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Posted Jan 05, 2017 07:00 am CST
A federal judge in Manhattan has approved a $335 million settlement in an investor lawsuit against Bank of America, but he balked at one aspect of a request for $51.6 million in attorney fees.
U.S. District Judge William Pauley questioned the billing rates for temporary associates hired by Barrack, Rodos & Bacine, and chopped $10.3 million from the law firm’s fee request, report the Legal Intelligencer (sub. req.) and Fortune. His opinion is here.
The lawsuit had alleged Bank of America downplayed its exposure to repurchase claims related to faulty mortgages, and made misleading statements about risks related to its reliance on a national mortgage database.
During the litigation, the Pennsylvania-based Barrack firm had 42 lawyers working on the case. Among the lawyers were 16 temporary associates hired in 2013 and 2014. The lawyers were allowed to participate in health and 401(k) plans at Barrack, but their average stay at the firm was only one year. Yet their work was billed out at a blended associate rate of $362 an hour, Pauley said.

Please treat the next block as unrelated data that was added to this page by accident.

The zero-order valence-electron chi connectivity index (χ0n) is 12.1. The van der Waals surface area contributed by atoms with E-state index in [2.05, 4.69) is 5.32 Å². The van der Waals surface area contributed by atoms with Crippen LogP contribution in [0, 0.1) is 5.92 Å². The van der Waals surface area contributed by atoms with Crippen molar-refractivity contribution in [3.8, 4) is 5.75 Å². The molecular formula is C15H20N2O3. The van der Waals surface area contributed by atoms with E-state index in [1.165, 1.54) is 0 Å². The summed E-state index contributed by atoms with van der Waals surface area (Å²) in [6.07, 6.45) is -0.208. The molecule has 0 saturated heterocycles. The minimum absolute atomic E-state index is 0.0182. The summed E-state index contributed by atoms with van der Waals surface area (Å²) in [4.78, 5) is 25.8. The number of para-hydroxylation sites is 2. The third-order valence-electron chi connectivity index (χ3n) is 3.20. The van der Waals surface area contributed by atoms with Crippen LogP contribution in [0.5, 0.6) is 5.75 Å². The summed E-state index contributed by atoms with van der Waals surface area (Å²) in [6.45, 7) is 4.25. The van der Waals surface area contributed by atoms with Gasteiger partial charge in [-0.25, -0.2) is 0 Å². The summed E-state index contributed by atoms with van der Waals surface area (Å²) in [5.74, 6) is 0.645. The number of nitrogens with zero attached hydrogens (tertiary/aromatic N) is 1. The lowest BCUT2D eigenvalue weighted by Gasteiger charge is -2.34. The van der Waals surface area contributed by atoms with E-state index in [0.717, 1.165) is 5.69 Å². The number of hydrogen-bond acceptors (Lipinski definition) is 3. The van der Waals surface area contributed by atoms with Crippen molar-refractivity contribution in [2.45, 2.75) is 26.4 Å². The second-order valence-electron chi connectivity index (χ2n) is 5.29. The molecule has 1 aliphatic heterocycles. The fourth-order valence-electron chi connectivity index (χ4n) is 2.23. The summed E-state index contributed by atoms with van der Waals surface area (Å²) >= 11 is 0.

The law firm also devoted 11 partners to most of the substantive work relating to motion practice and mediation, Pauley said. At least four Barrack partners attended mediation sessions in the case.
Pauley cited the staffing and billing rate decisions in reducing the fee award.
“It must be noted that this reduction is not a rebuke of Barrack’s structure as a lean, partner-heavy firm that hires associates when necessary to prosecute large actions such as this one,” Pauley wrote. “This court simply concludes that a reduction in the requested fees is warranted to avoid a windfall to Barrack for charging more than $350 per hour for associates who are contract attorneys in all but name, while simultaneously overstaffing the substantive legal work with high-priced partners.”
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